The volume of imports and exports handled at the Sihanoukville Special Economic Zone (SSEZ) notched up more than $217 million in the first month of 2022, marking a 45.64 per cent rise year-on-year, according to a statement released by the operator.

This follows a 16.41 per cent increase to $149 million in January 2021, from $128 million in January 2020, company statistics show.

Developer and operator Sihanoukville Special Economy Zone Co Ltd said enterprises at the SSEZ last month “achieved good results and continued to maintain growth, in an unchanging trend”.

The statement did not provide separate figures for imports and exports.

Previous notices posted by the operator show that at least three companies have broken ground on construction at the industrial park this year – Flying Feather (Cambodia) Wood-Industry Co Ltd, Wisdom Power Technology (Cambodia) Co Ltd and General Intelligence (Cambodia) Co Ltd.

The Ministry of Commerce’s business registry lists “Yang Jianxiong” as chairman of Flying Feather with a postal registered office address in China’s Fujian province, and one chairman along with four other directors of General Intelligence with addresses in Wuxi, Jiangsu province.

Wisdom Power Technology is not listed in the registry, although images of the January 27 groundbreaking ceremony posted by the SSEZ’s operator show extensive use of simplified Chinese characters – principally used in mainland China.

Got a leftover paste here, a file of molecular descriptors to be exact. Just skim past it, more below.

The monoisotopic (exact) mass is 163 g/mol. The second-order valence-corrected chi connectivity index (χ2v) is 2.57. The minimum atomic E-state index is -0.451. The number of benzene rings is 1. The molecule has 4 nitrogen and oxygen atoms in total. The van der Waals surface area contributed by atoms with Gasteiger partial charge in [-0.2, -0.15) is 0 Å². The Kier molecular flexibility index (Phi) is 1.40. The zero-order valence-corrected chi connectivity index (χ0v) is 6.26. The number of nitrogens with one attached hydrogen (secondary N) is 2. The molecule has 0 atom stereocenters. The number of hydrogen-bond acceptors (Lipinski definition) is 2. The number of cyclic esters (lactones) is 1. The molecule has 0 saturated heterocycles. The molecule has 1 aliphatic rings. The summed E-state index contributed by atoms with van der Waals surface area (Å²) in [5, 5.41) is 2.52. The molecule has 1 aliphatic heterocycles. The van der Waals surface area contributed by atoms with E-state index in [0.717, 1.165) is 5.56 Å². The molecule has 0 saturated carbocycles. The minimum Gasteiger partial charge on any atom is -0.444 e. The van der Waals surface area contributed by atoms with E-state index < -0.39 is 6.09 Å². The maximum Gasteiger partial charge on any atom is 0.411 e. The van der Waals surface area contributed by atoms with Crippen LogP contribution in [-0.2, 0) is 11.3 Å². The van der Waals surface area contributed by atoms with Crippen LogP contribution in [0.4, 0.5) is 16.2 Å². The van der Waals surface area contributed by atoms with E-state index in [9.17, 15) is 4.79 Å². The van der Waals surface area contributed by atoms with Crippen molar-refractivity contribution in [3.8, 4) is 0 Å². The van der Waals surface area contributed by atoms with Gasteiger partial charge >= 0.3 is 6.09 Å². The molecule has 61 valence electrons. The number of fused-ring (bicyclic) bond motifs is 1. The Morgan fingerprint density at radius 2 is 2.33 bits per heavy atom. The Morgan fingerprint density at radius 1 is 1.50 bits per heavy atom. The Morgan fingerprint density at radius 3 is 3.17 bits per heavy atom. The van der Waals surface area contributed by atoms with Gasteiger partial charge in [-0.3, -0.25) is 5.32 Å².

Logistics Business Association (LOBA) president Chea Chandara told The Post on February 17 that SSEZ imports and exports as well as new investments in the industrial zone have managed to stay in positive territory despite the spread of Omicron and other coronavirus strains, and associated threats to economic activities in the Kingdom and further afoot.

Commenting on the addition of new tenants, Chandara explained that the SSEZ provides “a lot of favourable conditions for investment, especially for ocean freight forwarding”.

European countries buy the majority of the SSEZ’s products, which primarily comprise tables, dressers and other types of furniture, plywood, bags and electronics, he said, affirming that most tenants are from the Greater China region.

Chandara predicted that the value of imports and exports handled by the industrial zone will trend up throughout this year.

Cambodia Chamber of Commerce vice-president Lim Heng chalked up this growth to the SSEZ’s convenient location for international shipping, advantageous investment laws, affordable prices, a surge in investor confidence, a diverse skilled local labour force, political stability, among other factors.

He said Cambodian exports have also benefitted from evolving international crises – including political conflicts, Covid-linked health emergencies and the ongoing Sino-US trade spat.

“The adjustments made by the new Law on Investment and the benefits of the bilateral and multilateral free trade agreements that Cambodia has signed will raise SSEZ import and export values in 2022,” he forecast.

The value of imports and exports passing through the SSEZ were to the tune of $2.234 billion in 2021, a 42.75 per cent uptick from $1.565 billion a year earlier, according to the operator.

This follows a 26.52 per cent rise in 2020 versus $1.237 billion in 2019, previous statistics show.